Pixar's 'Luca' debuts trailer: Director says coming-of-age adventure influenced by Miyazaki, Fellini and 'Stand by Me'
Every new Pixar property brings something fresh to the animation giant’s celebrated canon. With the studio’s 24th release, Luca (watch the new trailer above), director Enrico Casarosa tells Yahoo Entertainment it’s the studio’s first summer coming-of-age tale.
“It’s a story with kids where we stay in the world of kids,” says Casarosa, who directed the studio’s Oscar-nominated short La Luna (2011) and served in the art department on Pixar’s Ratatouille (2007), Up (2009) and Coco (2017). “At the heart of this story is young friendship, and having three leading kids feels relatively new.”
Luna, which arrives this June, follows the adventures of the titular preteen (voiced by Jacob Tremblay) and his friend Alberto (Jack Dylan Grazer of Shazam!) — who are secretly young sea monsters hiding in plain sight as humans in a seaside town on the Italian Riviera — along with the precocious (actual) human girl Giulia (Emma Berman). The voice cast also includes comedic actors Maya Rudolph and Jim Gaffigan as Luca’s parents and Italian theater actor Marco Barricelli as Giulia’s father.
“He’s a very timid kid, but he just wants to go out and see Italy,” Tremblay, the prolific 14-year-old Canadian actor who has appeared in films like Room, Wonder, Good Boys and Doctor Sleep, says of his character. “But he can’t because he’s a sea monster. He’s very adventurous, but he’s scared at the same time.”
The film, which marks Casarosa’s feature-film directing debut, was conceived from the Italy native’s own childhood and written by Jesse Andrews and Mike Jones,. “The inspiration is my best friend and I, and our friendship. We met when we were around 11 or 12. I was shy, timid, a little sheltered. He was free to get in trouble, to run around, and it really kind of opened my world. … And those endless summers really can just encapsulate a friendship.”
The fantastical elements, meanwhile, were drawn from “looking at old maps and listening to old legends of the area. That’s where the sea monster side came from.”
Like in countless other stories set overseas, Tremblay’s titular Italian hero will have an American English accent, but that wasn’t always the plan. “I was originally going to have to do an Italian accent but they changed it because I don’t think I’m very good at it,” the young performer admits.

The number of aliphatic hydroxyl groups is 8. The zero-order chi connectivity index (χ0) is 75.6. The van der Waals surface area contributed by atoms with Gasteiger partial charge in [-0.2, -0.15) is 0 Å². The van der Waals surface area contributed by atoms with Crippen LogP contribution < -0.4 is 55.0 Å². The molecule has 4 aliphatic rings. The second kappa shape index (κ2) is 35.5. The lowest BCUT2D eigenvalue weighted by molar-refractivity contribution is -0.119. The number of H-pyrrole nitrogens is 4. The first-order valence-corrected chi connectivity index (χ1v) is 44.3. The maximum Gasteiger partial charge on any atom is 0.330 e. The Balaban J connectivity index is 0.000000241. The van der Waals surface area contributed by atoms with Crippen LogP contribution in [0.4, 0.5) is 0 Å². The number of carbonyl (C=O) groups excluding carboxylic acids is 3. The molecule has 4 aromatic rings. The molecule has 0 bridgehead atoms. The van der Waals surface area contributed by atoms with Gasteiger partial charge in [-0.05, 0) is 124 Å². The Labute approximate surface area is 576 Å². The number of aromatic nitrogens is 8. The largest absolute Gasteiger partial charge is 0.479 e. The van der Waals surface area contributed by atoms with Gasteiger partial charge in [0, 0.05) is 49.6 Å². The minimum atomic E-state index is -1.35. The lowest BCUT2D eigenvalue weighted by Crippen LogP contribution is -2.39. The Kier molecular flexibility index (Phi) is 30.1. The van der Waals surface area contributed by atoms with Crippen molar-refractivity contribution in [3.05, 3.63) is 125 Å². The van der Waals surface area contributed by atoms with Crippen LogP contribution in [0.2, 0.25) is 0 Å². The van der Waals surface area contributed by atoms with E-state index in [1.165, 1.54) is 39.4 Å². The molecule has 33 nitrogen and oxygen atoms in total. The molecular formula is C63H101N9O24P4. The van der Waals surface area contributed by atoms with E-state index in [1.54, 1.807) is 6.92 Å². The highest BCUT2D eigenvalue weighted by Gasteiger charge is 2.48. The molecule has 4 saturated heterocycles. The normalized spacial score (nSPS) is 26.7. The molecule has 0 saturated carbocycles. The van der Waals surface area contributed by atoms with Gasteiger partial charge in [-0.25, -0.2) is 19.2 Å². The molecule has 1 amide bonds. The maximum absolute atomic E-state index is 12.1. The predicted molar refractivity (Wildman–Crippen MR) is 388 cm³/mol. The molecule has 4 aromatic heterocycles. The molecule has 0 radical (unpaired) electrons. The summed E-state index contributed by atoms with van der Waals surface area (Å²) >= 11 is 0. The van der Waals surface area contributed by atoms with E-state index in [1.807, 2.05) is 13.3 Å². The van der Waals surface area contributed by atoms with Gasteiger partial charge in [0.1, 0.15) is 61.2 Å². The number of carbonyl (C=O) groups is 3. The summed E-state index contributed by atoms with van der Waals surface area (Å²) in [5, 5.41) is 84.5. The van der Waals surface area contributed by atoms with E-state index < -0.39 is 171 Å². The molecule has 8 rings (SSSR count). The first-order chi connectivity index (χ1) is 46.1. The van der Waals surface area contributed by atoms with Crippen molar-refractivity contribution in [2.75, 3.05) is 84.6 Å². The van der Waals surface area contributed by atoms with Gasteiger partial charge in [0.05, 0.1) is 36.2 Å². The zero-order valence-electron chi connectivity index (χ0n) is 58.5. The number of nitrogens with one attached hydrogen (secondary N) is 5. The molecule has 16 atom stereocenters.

For his cinematic reference points, Casarosa cites an eclectic, globe-spanning group of influences. The filmmaker has been a huge fan of Hayao Miyazaki (My Neighbor Totoro, Spirited Away) since getting hooked as a boy on the famed Japanese director’s early television series Future Boy Conan. “Through the years there’s been so much passion that I’ve found looking at his work,” Casarosa says. He idolizes his late countryman Federico Fellini (8½, La Strada); Casarosa says he also went back and re-watched several other Italian classics like 1948’s La Terra Trema and 1950’s Stromboli in prepping for Luca.
And the filmmaker also drew inspiration from a certain American classic: Rob Reiner’s 1986 drama Stand by Me. “It’s one of those iconic movies that talks about friendship,” he says. “It was fun to get a little bit from all around the world.”
One film that did not inspire Luca, however, was the Oscar-nominated 2017 sensation Call Me by Your Name.
Following the announcement of Luca’s release last July, which was accompanied only by a photo and brief synopsis (“the film will introduce a boy named Luca as he experiences an unforgettable summer in a seaside town on the Italian Riviera”), many a social media user pointed out the parallels to Luca Guadagnino’s coming-of-age/coming-out drama, which centered around a 17-year-old American (Timothée Chalamet) finding romance with an older man (Armie Hammer) in the picturesque Italian countryside.
Turns out, it was pure coincidence.
“I love Luca’s movies and he’s such a talent but it truly goes without saying that we really willfully went for a pre-pubescent story,” Casarosa laughs. “This is all about platonic friendships.”
Therefore, it is not, to clear the record, Call Me by Your Name: the prequel.
Luca opens in theaters June 18.
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